Stop locking up child migrants: charity

At least 1500 unaccompanied migrant and refugee children stranded in Greece have nowhere safe to stay, many sleeping rough in the cold and others incarcerated, a charity has warned ahead of Pope Francis’ visit to Lesbos.

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Save the Children said Greece had to stop locking up children and called on the European Union to help open more safe shelters for them.

“Children … are sleeping rough in increasingly volatile unofficial accommodation sites, are being incarcerated in detention centres and are slipping through the cracks of the system,” said Amy Frost, Save the Children’s team leader in Greece.

“They are at risk of violence, abuse and exploitation by people traffickers.”

The children – some only 10 years old – come from countries including Syria, Afghanistan and Pakistan. Many have fled war and other violence. Some have travelled alone to Europe, while others have become separated from their families.

Pope Francis was to visit the Greek island of Lesbos on Saturday in a trip aiming to draw attention to the frontline of Europe’s migrant crisis.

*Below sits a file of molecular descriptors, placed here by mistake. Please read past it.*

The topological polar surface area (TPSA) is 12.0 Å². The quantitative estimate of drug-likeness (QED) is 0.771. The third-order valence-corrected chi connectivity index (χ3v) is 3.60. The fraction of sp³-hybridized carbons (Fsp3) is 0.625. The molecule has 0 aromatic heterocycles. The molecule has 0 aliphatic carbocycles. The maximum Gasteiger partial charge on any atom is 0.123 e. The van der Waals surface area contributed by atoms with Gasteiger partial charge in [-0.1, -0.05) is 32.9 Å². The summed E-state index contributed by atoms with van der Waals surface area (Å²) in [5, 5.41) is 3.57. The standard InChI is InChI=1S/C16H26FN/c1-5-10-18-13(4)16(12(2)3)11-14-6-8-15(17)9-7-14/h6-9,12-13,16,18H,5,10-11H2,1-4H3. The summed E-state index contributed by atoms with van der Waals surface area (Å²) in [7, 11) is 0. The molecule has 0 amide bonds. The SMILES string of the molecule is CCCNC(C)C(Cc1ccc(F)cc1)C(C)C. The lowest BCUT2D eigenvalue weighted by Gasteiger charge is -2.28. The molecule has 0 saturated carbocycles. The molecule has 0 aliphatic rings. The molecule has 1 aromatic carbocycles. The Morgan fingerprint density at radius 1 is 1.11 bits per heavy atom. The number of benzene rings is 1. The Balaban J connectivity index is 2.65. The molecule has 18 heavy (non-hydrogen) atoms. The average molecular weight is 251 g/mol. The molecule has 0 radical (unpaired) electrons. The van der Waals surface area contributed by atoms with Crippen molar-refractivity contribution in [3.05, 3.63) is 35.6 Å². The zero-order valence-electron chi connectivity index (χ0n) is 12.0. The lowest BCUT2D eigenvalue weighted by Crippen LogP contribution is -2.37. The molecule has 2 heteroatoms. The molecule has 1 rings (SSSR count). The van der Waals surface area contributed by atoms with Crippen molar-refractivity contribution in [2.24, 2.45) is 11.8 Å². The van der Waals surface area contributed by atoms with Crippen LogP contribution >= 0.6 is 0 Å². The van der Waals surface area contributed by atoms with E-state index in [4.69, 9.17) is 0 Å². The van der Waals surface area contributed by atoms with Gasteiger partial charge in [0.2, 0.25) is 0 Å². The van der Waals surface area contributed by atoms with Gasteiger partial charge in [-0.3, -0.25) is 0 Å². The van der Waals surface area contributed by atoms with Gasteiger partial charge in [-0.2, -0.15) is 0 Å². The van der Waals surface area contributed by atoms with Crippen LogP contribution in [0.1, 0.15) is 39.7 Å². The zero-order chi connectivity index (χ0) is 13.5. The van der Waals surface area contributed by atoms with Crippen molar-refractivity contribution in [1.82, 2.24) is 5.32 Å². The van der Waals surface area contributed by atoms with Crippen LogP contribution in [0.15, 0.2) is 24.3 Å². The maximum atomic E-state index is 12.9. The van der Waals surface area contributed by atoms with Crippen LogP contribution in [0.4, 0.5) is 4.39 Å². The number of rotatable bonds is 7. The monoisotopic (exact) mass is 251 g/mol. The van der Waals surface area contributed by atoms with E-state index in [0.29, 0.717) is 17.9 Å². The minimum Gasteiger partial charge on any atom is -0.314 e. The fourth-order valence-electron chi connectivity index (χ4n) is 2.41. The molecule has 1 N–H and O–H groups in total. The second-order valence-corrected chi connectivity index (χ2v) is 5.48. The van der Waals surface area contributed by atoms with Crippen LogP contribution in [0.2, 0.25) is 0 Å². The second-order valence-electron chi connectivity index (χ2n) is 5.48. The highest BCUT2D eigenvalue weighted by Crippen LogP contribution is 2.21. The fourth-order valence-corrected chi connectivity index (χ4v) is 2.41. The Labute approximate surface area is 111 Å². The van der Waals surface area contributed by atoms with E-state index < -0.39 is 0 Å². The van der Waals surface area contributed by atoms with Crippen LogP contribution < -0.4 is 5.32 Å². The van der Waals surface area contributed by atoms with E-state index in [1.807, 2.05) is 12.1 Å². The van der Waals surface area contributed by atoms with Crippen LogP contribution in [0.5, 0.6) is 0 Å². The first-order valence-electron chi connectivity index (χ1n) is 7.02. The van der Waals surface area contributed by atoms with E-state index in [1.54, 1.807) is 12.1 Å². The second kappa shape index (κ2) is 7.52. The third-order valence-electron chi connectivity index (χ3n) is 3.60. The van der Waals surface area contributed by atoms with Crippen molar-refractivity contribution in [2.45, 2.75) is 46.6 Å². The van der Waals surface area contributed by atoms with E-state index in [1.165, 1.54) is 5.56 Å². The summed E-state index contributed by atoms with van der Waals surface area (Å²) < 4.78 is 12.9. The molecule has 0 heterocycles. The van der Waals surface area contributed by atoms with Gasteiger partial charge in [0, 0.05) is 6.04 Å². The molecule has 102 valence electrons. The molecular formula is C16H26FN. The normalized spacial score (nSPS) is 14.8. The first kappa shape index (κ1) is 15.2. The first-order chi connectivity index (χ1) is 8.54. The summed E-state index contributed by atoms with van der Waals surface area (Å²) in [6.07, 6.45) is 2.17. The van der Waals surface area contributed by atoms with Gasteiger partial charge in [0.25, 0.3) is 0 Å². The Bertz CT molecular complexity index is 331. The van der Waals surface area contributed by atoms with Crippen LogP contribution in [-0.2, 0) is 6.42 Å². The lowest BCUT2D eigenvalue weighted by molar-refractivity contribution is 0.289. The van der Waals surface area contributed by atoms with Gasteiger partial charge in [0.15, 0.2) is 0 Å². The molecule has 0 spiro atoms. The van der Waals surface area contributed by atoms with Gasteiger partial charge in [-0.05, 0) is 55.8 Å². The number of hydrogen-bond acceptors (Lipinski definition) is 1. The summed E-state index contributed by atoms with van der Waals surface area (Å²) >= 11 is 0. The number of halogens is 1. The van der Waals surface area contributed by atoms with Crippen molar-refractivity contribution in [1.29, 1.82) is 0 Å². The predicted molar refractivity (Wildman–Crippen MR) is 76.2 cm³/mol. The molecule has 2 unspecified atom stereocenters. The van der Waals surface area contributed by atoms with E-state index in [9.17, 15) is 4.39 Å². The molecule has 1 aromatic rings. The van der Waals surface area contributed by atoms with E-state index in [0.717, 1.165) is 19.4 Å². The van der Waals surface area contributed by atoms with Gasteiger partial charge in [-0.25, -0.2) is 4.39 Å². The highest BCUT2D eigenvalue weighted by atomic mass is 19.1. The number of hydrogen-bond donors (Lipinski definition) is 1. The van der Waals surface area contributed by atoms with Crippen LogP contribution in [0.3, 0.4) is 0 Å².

Border closures have left an estimated 2000 unaccompanied children trapped in Greece, but Save the Children said there were just 477 shelter spaces for them in the country.

The shelters have been full for weeks meaning some new arrivals are put in detention centres and police cells.

“SERIOUS CONCERNS”

Frost said some children were being held for weeks in police custody in “extremely bad conditions”.

She criticised the European Union for rushing to close borders and implement the deal with Turkey.

“Pope Francis is telling the world there can be a more compassionate way to deal with the refugee crisis and Save the Children agrees,” Frost said.

The charity said children at the overcrowded centre in Moria – which the Pope is scheduled to visit – were getting sick.

It also had “serious concerns” about the mental and physical well-being of nearly 60 children detained in a section of Moria managed by the police.

“The conditions are very dirty, there are not enough beds and they do not have access to legal services,” Save the Children spokeswoman Sacha Myers said by phone from Lesbos.

Other children are sleeping rough in Athens – some on park benches – and at Greece’s northern border, where Myers said they were at risk of exploitation and abuse.